Urban aesthetics and urban experience
Towns and cities are always changing, in what they are and how they look. In recent years, though, the visual appearance of towns and cities has become increasingly important to a range of powerful urban institutions and organisations. Many urban centres, from world cities to edge cities, from historical centres to new towns, have been given design makeovers. Streetscapes have been remodelled to look more visually coherent; new green spaces and public art have been installed; benches and rubbish bins have become designer items; landmark buildings have been renovated or built from new. The aesthetics of urban spaces have become increasingly important.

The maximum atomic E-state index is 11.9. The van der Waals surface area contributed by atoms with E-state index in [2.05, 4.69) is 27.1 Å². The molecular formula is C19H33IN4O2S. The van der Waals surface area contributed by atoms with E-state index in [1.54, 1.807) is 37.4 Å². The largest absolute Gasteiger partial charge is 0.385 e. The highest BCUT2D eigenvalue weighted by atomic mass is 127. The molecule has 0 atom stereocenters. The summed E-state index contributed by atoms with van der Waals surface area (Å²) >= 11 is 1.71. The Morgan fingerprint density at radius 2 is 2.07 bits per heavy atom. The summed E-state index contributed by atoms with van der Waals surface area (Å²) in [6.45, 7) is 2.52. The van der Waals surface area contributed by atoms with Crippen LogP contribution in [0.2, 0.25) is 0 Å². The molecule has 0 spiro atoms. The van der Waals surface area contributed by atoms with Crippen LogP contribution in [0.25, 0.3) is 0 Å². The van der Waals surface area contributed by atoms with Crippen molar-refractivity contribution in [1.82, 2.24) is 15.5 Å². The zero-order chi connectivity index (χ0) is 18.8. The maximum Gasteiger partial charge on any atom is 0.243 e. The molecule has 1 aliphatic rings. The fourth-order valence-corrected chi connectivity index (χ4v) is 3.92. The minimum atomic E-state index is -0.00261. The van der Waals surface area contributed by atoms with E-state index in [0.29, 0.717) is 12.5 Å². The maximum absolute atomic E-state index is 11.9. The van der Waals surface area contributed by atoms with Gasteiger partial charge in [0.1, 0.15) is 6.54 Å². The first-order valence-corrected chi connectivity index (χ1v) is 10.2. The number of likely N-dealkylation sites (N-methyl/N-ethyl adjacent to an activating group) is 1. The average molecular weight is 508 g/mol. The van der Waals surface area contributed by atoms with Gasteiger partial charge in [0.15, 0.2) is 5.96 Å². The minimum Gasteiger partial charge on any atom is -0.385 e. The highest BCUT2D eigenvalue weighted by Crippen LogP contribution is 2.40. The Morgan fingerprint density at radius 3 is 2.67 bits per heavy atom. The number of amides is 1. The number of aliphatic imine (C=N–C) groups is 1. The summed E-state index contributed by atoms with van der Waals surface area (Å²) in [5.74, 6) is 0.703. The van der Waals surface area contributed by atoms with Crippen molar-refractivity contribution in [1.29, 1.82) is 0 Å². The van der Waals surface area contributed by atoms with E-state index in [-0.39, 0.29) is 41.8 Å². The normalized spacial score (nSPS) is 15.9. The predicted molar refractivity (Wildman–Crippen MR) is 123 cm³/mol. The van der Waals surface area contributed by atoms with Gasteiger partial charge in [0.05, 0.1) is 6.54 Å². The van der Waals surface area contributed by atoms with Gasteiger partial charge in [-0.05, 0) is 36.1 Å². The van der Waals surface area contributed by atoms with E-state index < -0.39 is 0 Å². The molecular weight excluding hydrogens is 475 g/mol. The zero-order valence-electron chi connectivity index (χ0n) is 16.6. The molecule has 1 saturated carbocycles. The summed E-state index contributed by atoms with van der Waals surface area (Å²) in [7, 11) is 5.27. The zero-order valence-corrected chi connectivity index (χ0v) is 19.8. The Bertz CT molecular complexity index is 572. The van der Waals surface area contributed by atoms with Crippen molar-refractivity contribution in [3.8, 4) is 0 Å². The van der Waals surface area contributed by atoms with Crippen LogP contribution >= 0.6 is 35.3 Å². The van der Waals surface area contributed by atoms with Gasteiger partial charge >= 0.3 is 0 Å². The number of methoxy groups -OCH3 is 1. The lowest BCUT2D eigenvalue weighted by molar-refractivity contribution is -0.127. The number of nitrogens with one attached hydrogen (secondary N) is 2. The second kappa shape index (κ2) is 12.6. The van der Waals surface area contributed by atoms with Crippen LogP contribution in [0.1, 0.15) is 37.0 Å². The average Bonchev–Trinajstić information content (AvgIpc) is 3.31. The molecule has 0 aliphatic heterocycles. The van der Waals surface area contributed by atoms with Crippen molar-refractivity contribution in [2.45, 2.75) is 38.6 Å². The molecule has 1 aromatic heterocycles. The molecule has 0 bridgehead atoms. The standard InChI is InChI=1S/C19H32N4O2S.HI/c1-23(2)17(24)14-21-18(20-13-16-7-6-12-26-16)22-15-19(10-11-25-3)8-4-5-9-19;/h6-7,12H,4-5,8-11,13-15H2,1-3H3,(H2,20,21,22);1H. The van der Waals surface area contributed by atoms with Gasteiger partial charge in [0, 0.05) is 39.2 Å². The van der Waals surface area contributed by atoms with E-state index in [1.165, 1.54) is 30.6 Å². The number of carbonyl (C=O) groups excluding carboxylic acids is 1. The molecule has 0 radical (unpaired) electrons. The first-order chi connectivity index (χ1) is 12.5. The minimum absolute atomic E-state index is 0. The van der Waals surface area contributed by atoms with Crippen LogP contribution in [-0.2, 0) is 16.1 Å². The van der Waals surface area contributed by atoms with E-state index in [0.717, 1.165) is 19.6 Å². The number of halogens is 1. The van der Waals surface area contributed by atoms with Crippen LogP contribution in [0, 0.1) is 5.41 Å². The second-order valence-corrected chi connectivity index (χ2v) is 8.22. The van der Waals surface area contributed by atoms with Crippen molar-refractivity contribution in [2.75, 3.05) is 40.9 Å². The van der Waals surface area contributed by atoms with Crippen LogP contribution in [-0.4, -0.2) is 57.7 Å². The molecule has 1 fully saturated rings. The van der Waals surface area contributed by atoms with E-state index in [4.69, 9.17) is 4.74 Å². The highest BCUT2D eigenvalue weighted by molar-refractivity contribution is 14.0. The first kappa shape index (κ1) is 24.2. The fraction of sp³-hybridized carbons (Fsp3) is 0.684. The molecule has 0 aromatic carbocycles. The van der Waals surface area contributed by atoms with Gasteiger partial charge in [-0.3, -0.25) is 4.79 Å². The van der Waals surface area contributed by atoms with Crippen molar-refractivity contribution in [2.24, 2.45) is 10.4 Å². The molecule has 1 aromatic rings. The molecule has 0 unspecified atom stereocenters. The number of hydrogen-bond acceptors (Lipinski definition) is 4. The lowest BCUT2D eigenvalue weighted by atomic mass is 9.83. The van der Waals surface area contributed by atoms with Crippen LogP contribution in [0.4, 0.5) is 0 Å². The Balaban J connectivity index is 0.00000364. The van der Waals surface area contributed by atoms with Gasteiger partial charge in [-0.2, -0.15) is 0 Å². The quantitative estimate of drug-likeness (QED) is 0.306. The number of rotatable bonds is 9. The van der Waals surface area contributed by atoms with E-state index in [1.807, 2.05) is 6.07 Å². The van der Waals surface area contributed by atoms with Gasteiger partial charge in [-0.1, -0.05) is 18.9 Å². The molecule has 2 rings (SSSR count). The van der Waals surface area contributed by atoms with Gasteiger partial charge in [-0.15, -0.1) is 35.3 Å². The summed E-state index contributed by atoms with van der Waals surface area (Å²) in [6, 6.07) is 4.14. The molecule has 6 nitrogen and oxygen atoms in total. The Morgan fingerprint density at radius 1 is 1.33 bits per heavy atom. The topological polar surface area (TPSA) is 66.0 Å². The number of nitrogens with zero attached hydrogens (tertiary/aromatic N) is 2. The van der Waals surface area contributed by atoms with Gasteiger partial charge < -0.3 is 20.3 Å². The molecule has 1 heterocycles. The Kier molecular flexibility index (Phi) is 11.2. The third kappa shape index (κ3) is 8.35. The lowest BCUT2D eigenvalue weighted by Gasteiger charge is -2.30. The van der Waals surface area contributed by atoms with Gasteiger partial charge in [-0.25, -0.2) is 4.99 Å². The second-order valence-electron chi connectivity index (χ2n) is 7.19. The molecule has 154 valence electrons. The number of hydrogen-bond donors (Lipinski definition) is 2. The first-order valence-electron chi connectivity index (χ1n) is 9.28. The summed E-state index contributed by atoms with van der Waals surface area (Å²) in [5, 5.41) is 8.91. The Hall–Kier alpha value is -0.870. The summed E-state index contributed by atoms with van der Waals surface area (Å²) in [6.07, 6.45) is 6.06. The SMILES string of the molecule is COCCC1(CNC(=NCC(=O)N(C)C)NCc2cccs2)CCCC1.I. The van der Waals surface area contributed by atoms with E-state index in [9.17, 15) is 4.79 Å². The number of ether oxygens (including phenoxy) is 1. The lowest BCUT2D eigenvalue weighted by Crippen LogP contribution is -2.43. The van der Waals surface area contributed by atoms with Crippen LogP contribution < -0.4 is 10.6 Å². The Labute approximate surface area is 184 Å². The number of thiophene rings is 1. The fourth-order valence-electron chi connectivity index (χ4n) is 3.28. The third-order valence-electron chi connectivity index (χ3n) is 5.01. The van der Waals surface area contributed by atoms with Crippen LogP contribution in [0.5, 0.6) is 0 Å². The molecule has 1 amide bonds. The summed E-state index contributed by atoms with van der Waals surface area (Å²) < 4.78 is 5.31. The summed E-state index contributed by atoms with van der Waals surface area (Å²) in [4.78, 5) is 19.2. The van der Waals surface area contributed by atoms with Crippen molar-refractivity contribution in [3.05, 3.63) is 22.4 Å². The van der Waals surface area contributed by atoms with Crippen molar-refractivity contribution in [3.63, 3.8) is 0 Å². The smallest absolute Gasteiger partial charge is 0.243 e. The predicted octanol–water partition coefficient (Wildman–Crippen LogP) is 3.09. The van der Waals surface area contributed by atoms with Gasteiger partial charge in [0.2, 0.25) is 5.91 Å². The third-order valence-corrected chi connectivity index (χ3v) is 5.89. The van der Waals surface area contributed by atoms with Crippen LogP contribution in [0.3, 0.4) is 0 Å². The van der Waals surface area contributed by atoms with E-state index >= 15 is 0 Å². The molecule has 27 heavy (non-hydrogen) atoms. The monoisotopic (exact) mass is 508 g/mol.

What are we to make of these changes? Commentators and analysts explain them by pointing to the need for towns and cities to attract new investment and new residents by offering attractive urban environments in which to live and work.
But how are we to make sense of these changes as daily users of city centres? How do we experience these newly-designed urban environments as shoppers, as shopworkers, as cleaners, as people who go to these places just to spend a bit of time there? Does all this interest in design really matter to the people who use these spaces?
On this site, you'll find a range of answers to those questions, based on the findings of a research done in two medium-sized towns in south-east England, Milton Keynes and Bedford.
The research was funded by the Economic and Social Research Council, grant number RES-062-23-0223, and was undertaken between September 2007 and March 2009.